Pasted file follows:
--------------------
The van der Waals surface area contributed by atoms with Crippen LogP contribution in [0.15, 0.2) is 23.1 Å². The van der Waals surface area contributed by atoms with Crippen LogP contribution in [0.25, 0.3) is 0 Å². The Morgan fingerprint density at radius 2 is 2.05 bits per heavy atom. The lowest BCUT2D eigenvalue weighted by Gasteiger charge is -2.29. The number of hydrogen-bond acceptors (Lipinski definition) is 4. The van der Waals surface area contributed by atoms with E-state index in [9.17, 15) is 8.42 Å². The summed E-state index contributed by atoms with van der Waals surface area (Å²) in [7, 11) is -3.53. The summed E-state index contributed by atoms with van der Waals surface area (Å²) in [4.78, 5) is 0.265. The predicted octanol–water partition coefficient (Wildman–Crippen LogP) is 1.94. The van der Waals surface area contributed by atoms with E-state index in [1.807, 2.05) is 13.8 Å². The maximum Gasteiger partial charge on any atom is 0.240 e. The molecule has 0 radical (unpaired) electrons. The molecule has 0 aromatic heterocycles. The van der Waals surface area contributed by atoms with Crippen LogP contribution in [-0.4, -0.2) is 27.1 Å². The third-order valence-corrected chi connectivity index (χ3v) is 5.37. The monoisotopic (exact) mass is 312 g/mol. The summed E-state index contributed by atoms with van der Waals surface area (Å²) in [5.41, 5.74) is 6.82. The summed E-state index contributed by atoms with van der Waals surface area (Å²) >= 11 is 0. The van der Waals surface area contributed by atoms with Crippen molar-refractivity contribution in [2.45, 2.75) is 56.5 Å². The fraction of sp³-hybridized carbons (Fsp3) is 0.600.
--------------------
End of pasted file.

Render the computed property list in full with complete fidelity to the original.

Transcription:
The van der Waals surface area contributed by atoms with Crippen LogP contribution in [0.15, 0.2) is 23.1 Å². The van der Waals surface area contributed by atoms with Crippen LogP contribution in [0.25, 0.3) is 0 Å². The Morgan fingerprint density at radius 2 is 2.05 bits per heavy atom. The lowest BCUT2D eigenvalue weighted by Gasteiger charge is -2.29. The number of hydrogen-bond acceptors (Lipinski definition) is 4. The van der Waals surface area contributed by atoms with E-state index in [9.17, 15) is 8.42 Å². The summed E-state index contributed by atoms with van der Waals surface area (Å²) in [7, 11) is -3.53. The summed E-state index contributed by atoms with van der Waals surface area (Å²) in [4.78, 5) is 0.265. The predicted octanol–water partition coefficient (Wildman–Crippen LogP) is 1.94. The van der Waals surface area contributed by atoms with E-state index in [1.807, 2.05) is 13.8 Å². The maximum Gasteiger partial charge on any atom is 0.240 e. The molecule has 0 radical (unpaired) electrons. The molecule has 0 aromatic heterocycles. The van der Waals surface area contributed by atoms with Crippen LogP contribution in [-0.4, -0.2) is 27.1 Å². The third-order valence-corrected chi connectivity index (χ3v) is 5.37. The monoisotopic (exact) mass is 312 g/mol. The summed E-state index contributed by atoms with van der Waals surface area (Å²) in [5.41, 5.74) is 6.82. The summed E-state index contributed by atoms with van der Waals surface area (Å²) >= 11 is 0. The van der Waals surface area contributed by atoms with Crippen molar-refractivity contribution in [2.45, 2.75) is 56.5 Å². The fraction of sp³-hybridized carbons (Fsp3) is 0.600.